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Cheap workaround for glosscote

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  • Member since
    January, 2011
  • From: NS(ex PRR) Mon Line.
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Cheap workaround for glosscote
Posted by Jimmy_Braum on Tuesday, July 10, 2018 5:30 AM

I found a readily available substitute for gloss cote- top coat nail polish.  I was reading online on how to seal a scrat on my car, and they said clean the surface and apply top coat nailpolish. So, I got to thinking...why not try it for a model? it does work, but I haven't tried it with an airbrush, o I'll let you guys know how that works out when I try it. 

(My Model Railroad, My Rules) 

These are the opinions of a 26 year old, from the east end of, and modeling, the same section of the Wheeling and Lake Erie railway.  As well as a freelanced road (Austinville and Dynamite City railroad).

  • Member since
    December, 2015
  • 3,296 posts
Posted by BigDaddy on Tuesday, July 10, 2018 6:49 AM

I don't see the cheap part of the equation.  Testors spray gloss is $2.20 an ounce, the cheapest nail top cote I see is around $1.58 for 0.4 oz, up to $28 for 0.5 oz.

Secondly what's in it?   One brand I googled has toluene and isopropyl alcohol of the chemicals I heard of.  Some of the Chinese brands list no ingredients.  Not worth the risk to me or my models.

Henry

COB Potomac & Northern

By the Chesapeake Bay

  • Member since
    March, 2013
  • 450 posts
Posted by EMD.Don on Tuesday, July 10, 2018 9:10 AM

I'd test the polish or nail paint on a test subject first before applying it to a good model. I've had some bad reactions, including plastic softening, when using nail paint products on model automobiles and aircraft in the past. Also, as "BigDaddy" mentions above, most often ounce for ounce model specific paints and clears are usually cheaper then non-model specific paint products.

Hope it works out for you though!

Regards.

"Ladies and gentlemen, I have some good news and some bad news. The bad news is that both engines have failed, and we will be stuck here for some time. The good news is that you decided to take the train and not fly."

N Scale Railroader.
  • Member since
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  • From: Canada, eh?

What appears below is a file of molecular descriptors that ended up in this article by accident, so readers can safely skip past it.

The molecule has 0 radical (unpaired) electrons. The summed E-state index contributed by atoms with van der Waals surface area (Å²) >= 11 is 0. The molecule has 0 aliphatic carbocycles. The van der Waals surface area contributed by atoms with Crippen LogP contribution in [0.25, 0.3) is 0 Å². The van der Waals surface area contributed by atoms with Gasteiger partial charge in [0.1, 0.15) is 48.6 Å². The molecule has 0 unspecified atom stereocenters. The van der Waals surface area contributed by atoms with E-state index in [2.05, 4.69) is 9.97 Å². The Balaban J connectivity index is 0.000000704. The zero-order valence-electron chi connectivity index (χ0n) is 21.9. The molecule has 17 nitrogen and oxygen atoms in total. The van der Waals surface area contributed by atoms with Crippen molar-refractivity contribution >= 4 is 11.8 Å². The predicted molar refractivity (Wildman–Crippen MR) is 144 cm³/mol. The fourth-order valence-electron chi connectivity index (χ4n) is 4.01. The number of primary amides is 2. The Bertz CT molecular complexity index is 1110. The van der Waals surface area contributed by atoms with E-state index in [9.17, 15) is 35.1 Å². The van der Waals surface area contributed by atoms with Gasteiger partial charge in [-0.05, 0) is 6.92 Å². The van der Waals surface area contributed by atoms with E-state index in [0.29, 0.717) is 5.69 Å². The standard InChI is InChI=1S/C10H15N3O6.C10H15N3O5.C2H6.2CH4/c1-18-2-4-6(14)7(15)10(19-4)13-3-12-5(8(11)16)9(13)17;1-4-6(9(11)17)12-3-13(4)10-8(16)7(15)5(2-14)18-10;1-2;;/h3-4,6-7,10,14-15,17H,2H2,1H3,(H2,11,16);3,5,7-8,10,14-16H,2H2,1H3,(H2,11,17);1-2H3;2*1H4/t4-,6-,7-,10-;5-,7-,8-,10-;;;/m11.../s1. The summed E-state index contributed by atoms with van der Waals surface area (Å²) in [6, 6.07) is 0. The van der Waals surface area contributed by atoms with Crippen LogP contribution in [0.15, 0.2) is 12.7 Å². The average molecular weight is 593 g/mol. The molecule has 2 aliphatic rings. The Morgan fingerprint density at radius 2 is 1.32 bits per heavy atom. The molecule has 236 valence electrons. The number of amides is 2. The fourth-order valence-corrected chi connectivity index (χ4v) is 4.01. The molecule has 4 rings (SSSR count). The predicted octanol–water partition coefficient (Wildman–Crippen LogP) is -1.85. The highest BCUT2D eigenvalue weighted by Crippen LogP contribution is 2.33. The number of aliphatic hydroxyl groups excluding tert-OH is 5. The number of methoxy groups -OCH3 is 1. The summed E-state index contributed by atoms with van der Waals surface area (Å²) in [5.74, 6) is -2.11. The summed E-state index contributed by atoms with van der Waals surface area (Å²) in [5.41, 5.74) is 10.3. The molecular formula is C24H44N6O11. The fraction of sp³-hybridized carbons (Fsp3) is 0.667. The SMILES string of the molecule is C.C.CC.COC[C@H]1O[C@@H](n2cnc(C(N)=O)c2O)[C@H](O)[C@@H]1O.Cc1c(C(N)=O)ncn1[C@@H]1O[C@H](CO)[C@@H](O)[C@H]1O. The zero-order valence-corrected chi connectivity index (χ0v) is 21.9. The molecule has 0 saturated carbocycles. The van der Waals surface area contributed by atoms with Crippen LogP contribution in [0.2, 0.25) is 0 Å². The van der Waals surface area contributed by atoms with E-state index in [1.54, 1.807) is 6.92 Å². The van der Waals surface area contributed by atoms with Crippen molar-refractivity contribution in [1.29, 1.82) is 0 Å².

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Posted by doctorwayne on Tuesday, July 10, 2018 11:57 AM

Around here, Testors' Glosscote and Dullcote, in 1 3/4oz. bottles, costs between $6.00 and $7.00, but thinned with lacquer thinner for use in an airbrush, will cover dozens of HO scale freight cars or locomotives, at pennies per item.

Wayne

  • Member since
    February, 2008
  • From: Potomac Yard
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Posted by NittanyLion on Tuesday, July 10, 2018 2:07 PM

Top coat goes on really thick. Not so much a problem for cars because the clear coat is thick itself. But it's likely four or five times as thick as fine hobby sprays. 

  • Member since
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  • 385 posts
Posted by Uncle_Bob on Thursday, July 12, 2018 9:34 PM

Instead of possibly harming your models with acetone or toluene, maybe you should try Future floor polish.  Relatively cheap, very shiny for decals, and very good for making plastic "glass" look good, too.

  • Member since
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  • From: Southern Florida Gulf Coast
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Posted by SeeYou190 on Thursday, July 12, 2018 10:32 PM

Uncle_Bob
maybe you should try Future floor polish.

.

Let me also cast my vote for Future Floor Polish. Very good stuff.

.

-Kevin

.

Happily modeling the STRATTON & GILLETTE RAILROAD located in a world of plausible nonsense set in August, 1954.

  • Member since
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  • From: Chamberlain, ME
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Posted by G Paine on Thursday, July 12, 2018 10:49 PM

I use Krylon Clear Acrylic spray. Is plastic friendly. Spray it through a soda straw and collect it in a bottle so it can be air brushed. Clean the air brush with laquer thinner or acetone

George In Midcoast Maine, 'bout halfway up the Rockland branch 

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Posted by dh28473 on Sunday, July 15, 2018 9:51 AM
I don't know much about this topic but i think i would go with future floor wax i have heard many people use it .
  • Member since
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Posted by Eric White on Monday, July 16, 2018 10:39 AM

You can even brush-paint Future (or Pledge Multi-Surface Floor Care, or maybe something else if you don't hurry up and buy some) as it levels very well.

Just be sure to protect your model from dust, as it takes a few days to cure.

Eric

  • Member since
    February, 2002
  • From: Mpls/St.Paul
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Posted by wjstix on Monday, July 16, 2018 2:23 PM

I seem to remember someone years ago using clear nail polish as scenery, as a finish clear coat over a painted surface to simulate water, making waves / ripples and such.

Stix
  • Member since
    November, 2016
  • 321 posts
Posted by j. c. on Monday, July 16, 2018 2:35 PM

i've used clearcoat for a finish coat on fishing lures i produce, its tough chip  resistant  non yellowing  and i get it at 79$ a gallon. never though about using it on models.

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